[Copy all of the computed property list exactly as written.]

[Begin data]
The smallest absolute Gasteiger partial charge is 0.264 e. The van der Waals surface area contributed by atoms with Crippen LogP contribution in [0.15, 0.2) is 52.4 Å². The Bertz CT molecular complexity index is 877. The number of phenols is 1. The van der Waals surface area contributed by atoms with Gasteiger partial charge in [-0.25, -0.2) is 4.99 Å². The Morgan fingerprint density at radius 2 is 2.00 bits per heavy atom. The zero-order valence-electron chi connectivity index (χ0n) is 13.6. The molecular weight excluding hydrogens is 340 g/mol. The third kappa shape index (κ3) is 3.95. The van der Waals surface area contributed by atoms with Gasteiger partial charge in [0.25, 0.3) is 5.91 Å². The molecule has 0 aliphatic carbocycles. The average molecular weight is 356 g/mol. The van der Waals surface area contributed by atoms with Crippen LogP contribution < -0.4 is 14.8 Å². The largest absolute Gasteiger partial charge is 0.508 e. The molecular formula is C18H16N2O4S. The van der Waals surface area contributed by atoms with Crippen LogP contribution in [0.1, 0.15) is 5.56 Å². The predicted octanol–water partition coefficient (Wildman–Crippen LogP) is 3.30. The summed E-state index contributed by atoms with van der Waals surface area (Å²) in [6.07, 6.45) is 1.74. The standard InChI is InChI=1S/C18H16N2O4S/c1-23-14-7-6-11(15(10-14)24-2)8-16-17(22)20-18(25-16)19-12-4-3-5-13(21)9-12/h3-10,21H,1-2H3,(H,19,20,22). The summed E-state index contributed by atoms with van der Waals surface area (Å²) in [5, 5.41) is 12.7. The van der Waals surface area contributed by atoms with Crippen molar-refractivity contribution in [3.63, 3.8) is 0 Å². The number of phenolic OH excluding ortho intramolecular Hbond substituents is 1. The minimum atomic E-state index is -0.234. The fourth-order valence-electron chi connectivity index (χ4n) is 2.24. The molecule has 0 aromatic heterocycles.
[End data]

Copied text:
The smallest absolute Gasteiger partial charge is 0.264 e. The van der Waals surface area contributed by atoms with Crippen LogP contribution in [0.15, 0.2) is 52.4 Å². The Bertz CT molecular complexity index is 877. The number of phenols is 1. The van der Waals surface area contributed by atoms with Gasteiger partial charge in [-0.25, -0.2) is 4.99 Å². The Morgan fingerprint density at radius 2 is 2.00 bits per heavy atom. The zero-order valence-electron chi connectivity index (χ0n) is 13.6. The molecular weight excluding hydrogens is 340 g/mol. The third kappa shape index (κ3) is 3.95. The van der Waals surface area contributed by atoms with Gasteiger partial charge in [0.25, 0.3) is 5.91 Å². The molecule has 0 aliphatic carbocycles. The average molecular weight is 356 g/mol. The van der Waals surface area contributed by atoms with Crippen LogP contribution < -0.4 is 14.8 Å². The largest absolute Gasteiger partial charge is 0.508 e. The molecular formula is C18H16N2O4S. The van der Waals surface area contributed by atoms with Crippen LogP contribution in [0.1, 0.15) is 5.56 Å². The predicted octanol–water partition coefficient (Wildman–Crippen LogP) is 3.30. The summed E-state index contributed by atoms with van der Waals surface area (Å²) in [6.07, 6.45) is 1.74. The standard InChI is InChI=1S/C18H16N2O4S/c1-23-14-7-6-11(15(10-14)24-2)8-16-17(22)20-18(25-16)19-12-4-3-5-13(21)9-12/h3-10,21H,1-2H3,(H,19,20,22). The summed E-state index contributed by atoms with van der Waals surface area (Å²) in [5, 5.41) is 12.7. The van der Waals surface area contributed by atoms with Crippen molar-refractivity contribution in [3.63, 3.8) is 0 Å². The number of phenolic OH excluding ortho intramolecular Hbond substituents is 1. The minimum atomic E-state index is -0.234. The fourth-order valence-electron chi connectivity index (χ4n) is 2.24. The molecule has 0 aromatic heterocycles.